Cris Criswell: Let poor ol' Dinosaur have its school

Poor ol' Dinosaur.

We collect taxes on the mine and railroad and properties there, and I'm sure there is state land that contributes to schools. But oh no, no school for Dinosaur; it doesn't meet standards.

Well, I'm old and went to a country school just north of here that had 20 kids in one room --ne through eight --ne teacher who built a fire in the school every morning, and there were no bathrooms. I'm sure that school wouldn't pass this school district's standards.

I always thought the state required the district to educate all children, even ones with severe disabilities. I guess now the district can pick and choose.

There are several reasons the district doesn't want a school in Dinosaur. First, someone has to go there on occasion, and there are no glitzy rooms or lavish meals or a place to throw down a few and charge it to the district.

If Dinosaur was more like The Broadmore in Colorado Springs, educators would be lining up to go there. Dinosaur must have once had its own school board, but many years back, they probably were talked into consolidating with Craig. Big mistake. Dinosaur schools were no doubt promised the moon. I was around when these things happened, and that's the way it was.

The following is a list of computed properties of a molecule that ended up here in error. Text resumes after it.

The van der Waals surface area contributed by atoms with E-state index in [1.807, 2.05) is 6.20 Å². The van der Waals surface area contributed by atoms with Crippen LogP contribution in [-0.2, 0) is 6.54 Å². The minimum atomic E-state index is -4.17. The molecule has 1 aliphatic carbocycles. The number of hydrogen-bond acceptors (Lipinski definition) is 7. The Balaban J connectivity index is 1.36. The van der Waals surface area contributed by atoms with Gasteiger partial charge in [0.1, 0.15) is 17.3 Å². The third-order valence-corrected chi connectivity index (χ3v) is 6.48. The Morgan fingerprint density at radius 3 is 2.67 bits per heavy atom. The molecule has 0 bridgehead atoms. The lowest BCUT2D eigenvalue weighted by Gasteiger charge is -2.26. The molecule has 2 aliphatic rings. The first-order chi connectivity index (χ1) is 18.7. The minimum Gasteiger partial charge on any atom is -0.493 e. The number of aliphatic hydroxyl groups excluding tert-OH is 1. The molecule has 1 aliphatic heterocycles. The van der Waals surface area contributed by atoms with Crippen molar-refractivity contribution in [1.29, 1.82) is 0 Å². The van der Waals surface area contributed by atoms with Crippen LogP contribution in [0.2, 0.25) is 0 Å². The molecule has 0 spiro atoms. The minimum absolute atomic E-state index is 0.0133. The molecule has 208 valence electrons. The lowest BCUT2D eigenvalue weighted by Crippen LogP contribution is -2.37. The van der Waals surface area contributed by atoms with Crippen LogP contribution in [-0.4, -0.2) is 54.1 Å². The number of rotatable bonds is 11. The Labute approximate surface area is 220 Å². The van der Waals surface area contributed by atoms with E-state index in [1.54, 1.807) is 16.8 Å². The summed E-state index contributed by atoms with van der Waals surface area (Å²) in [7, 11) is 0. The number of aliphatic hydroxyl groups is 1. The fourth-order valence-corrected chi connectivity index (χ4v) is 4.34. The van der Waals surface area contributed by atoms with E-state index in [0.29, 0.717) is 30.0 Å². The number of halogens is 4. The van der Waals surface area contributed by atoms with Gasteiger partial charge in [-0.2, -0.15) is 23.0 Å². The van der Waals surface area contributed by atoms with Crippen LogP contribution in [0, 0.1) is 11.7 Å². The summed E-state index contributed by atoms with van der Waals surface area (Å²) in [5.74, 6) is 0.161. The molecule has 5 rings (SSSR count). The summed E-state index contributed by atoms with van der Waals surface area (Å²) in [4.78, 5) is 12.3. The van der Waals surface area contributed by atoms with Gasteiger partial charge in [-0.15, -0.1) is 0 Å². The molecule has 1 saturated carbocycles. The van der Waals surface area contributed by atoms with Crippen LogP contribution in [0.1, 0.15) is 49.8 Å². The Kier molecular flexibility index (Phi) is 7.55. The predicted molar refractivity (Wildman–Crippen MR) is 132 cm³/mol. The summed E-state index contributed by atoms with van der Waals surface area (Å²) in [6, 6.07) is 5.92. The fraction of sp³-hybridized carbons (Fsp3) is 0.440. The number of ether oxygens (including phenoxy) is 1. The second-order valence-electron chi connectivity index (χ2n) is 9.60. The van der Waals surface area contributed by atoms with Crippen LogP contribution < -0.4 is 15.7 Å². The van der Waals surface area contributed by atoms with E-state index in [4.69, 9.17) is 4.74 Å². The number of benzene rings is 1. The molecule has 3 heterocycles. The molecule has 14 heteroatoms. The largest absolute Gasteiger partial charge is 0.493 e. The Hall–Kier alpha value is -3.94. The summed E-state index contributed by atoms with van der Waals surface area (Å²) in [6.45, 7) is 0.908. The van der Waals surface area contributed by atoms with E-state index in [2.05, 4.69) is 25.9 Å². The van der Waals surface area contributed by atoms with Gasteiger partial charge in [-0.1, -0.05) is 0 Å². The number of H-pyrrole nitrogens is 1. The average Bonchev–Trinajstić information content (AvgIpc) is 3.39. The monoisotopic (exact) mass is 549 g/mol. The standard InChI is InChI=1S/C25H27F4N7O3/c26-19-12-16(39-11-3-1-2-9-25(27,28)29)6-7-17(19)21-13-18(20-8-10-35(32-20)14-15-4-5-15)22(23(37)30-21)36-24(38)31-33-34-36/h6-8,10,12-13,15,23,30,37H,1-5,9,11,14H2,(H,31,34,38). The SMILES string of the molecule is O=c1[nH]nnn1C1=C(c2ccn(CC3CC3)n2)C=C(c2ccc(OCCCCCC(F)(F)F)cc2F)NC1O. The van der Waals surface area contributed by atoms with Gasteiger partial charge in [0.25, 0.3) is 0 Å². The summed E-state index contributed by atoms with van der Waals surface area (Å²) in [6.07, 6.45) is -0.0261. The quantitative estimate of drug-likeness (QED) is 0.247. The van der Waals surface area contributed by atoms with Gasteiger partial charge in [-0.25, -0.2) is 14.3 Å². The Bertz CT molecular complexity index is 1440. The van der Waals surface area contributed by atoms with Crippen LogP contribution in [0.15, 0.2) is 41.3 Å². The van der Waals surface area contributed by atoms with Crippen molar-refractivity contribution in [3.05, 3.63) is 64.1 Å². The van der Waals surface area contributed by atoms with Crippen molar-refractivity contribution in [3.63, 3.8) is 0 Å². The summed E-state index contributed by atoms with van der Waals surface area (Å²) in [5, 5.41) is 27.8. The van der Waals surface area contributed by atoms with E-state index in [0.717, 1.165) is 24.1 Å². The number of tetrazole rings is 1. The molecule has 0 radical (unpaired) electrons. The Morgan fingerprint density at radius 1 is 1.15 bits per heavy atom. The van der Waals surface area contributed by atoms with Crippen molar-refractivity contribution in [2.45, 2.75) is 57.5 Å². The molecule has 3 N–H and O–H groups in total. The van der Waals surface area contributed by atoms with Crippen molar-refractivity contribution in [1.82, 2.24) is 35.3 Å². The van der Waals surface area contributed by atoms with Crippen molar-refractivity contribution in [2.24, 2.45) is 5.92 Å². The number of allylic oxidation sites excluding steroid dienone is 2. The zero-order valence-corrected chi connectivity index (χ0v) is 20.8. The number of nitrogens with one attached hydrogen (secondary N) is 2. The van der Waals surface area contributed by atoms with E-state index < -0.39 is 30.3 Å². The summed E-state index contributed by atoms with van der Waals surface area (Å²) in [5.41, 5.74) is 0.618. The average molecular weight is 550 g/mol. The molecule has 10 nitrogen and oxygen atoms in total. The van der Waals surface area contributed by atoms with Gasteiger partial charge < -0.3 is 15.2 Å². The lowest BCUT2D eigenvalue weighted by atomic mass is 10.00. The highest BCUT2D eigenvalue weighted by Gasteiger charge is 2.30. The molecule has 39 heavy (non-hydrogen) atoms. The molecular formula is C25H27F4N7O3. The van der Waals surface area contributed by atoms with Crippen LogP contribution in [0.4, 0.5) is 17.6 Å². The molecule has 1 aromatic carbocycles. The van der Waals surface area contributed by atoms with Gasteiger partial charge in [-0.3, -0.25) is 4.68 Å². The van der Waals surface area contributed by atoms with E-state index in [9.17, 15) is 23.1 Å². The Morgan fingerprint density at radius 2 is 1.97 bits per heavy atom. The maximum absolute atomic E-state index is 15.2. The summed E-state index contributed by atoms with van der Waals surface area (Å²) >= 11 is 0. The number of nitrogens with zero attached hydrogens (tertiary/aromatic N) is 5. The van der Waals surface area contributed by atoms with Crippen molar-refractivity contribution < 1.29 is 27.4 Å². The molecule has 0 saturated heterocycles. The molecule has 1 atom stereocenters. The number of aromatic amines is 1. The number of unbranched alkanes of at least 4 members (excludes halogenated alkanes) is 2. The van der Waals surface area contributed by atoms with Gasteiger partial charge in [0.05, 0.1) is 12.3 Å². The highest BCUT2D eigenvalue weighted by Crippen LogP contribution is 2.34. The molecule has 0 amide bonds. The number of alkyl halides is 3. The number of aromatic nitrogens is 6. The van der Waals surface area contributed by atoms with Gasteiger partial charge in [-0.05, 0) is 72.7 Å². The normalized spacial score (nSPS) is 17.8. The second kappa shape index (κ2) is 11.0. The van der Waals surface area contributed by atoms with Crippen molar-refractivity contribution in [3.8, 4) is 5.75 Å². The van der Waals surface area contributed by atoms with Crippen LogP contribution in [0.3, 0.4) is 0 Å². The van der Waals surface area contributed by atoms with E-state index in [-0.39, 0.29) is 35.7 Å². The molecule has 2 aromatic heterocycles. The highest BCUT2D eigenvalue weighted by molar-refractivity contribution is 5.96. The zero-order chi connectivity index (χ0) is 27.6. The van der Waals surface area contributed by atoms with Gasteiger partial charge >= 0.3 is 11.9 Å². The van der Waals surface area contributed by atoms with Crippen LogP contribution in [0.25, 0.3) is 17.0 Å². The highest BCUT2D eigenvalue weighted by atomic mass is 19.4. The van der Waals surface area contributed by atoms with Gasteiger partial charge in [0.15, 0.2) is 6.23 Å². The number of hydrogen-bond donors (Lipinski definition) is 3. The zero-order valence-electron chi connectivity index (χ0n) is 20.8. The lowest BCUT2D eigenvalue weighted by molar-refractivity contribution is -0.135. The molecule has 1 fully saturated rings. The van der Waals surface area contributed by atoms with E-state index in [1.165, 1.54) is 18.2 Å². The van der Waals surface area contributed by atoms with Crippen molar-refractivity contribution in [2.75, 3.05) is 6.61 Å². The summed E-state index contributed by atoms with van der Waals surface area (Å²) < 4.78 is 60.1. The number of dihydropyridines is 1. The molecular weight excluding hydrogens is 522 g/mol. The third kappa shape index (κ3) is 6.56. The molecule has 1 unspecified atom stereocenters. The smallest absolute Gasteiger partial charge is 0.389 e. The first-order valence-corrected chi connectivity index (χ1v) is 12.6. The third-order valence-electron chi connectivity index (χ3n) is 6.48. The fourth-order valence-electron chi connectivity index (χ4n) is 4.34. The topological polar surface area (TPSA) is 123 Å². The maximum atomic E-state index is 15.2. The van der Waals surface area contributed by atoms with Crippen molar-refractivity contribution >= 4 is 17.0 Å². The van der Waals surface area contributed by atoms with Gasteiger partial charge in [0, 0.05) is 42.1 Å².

The old timers, at the time of this consolidation craze, said: "If you lose the schools you lose the town." Fifty years later, that is truly the case. First the school and then the town. Dinosaur will never be a town without a school. Who would want to live there?

Now Dinosaur is trying to have a school of its own, and the district just won't leave them alone, saying Dinosaur doesn't meet requirements. What requirements? The schools in Craig might be substandard if an inspector from the outside wanted them to be.

In the Craig area, I'm surprised at the number of home-schooled children.

If the information I have is correct, the requirements for these home schools are very lax.

It seems the district promotes this, as there are more home-schooled children every year. Why not let Dinosaur's schools have the same lax requirements and standards? I want to know whether state funds are collected by the district on these home-schooled children? If so, is the money spent to educate home-schooled children?

So let's let Dinosaur have its own district back. Let Dinosaur and Maybell have their own district and collect their own money. They can spend it on their schools as they see fit, without the Craig School Board interfering.

Cris Criswell

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